Traditionally, Russia has performed successfully in these competitions. Over the past 10 years, teams from Russia have won the World Championship title five times and earned 40 medals (19 gold, 9 silver, and 12 bronze). The 2009 competition was the most fruitful for Russia, as the team won the championship and three of the four gold medals as well as a bronze. In the past 12 years, Russia has won the championship seven times, while China has only won four times in the same timeframe and the USA has not won once.

Auriga is often tasked to perform complex, non-trivial projects, requiring complex computations and science-intensive software development based on deep academic knowledge and creativity. Therefore, when it comes to hiring new employees, education level and academic background matter. Auriga employs many graduates of the prestigious universities MIPT and MSU, whose teams consistently perform well in this competition. For example, since 2000, the MSU team has been permanently listed as one of the 12 prize-winning teams and has won the World Championship Cup three times. We congratulate our colleagues—the graduates of these universities—on the victory of their Alma Mater!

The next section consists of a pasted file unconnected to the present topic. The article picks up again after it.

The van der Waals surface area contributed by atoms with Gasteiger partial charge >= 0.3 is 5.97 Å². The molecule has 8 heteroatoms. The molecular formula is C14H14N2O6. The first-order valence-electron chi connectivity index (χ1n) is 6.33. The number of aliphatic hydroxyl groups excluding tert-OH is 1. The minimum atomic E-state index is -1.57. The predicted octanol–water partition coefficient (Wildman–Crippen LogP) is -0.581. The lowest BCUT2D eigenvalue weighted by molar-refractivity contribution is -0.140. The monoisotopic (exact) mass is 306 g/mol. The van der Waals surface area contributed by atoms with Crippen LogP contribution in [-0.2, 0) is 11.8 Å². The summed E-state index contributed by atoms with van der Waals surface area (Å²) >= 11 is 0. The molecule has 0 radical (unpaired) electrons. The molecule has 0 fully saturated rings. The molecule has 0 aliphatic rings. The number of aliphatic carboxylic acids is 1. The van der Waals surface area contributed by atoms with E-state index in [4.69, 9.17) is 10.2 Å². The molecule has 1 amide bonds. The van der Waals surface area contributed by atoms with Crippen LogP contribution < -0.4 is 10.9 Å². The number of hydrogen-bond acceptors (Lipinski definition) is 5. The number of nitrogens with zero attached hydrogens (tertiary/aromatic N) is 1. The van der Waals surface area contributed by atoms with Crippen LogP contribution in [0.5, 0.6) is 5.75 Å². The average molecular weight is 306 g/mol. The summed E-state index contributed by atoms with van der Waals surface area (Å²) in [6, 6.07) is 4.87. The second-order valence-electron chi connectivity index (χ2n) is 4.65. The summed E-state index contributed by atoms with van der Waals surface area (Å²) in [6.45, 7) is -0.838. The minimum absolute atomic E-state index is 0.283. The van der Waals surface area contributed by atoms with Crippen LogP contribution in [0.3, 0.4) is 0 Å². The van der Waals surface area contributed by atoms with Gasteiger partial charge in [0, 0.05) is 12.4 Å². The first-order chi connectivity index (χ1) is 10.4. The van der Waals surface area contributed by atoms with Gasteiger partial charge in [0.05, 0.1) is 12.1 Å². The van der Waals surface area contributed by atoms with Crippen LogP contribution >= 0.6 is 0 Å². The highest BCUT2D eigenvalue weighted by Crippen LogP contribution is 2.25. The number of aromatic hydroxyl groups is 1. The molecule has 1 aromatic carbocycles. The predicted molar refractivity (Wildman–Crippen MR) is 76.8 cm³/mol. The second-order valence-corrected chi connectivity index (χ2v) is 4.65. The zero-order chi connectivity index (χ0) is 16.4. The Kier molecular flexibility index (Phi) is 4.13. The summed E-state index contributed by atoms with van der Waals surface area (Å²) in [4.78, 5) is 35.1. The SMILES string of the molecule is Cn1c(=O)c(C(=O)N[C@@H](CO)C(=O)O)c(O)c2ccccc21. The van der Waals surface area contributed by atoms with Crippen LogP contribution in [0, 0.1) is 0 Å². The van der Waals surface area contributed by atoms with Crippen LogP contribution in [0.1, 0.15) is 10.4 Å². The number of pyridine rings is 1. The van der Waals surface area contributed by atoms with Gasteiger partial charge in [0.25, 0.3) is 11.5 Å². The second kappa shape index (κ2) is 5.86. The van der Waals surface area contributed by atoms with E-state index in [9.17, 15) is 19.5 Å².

About ACM

ACM, the Association for Computing Machinery, with more than 100,000 members, is the world’s largest educational and scientific computing society, uniting computing educators, researchers, professionals, and students to inspire dialogue, share resources, and address the field’s challenges. ACM strengthens the computing profession’s collective voice through strong leadership, promotion of the highest standards, and recognition of technical excellence. ACM supports the professional growth of its members by providing opportunities for lifelong learning, career development, and professional networking. For more information, see http://www.acm.org.

About the ACM/ICPC contest

The ACM International Collegiate Programming Contest (ICPC) (http://icpc.baylor.edu/welcome.icpc), which started in 1977 as a single-continent competition, has become the world’s most prestigious competition event in the field of information technology, inspiring the best students from top universities to challenge the World Finals.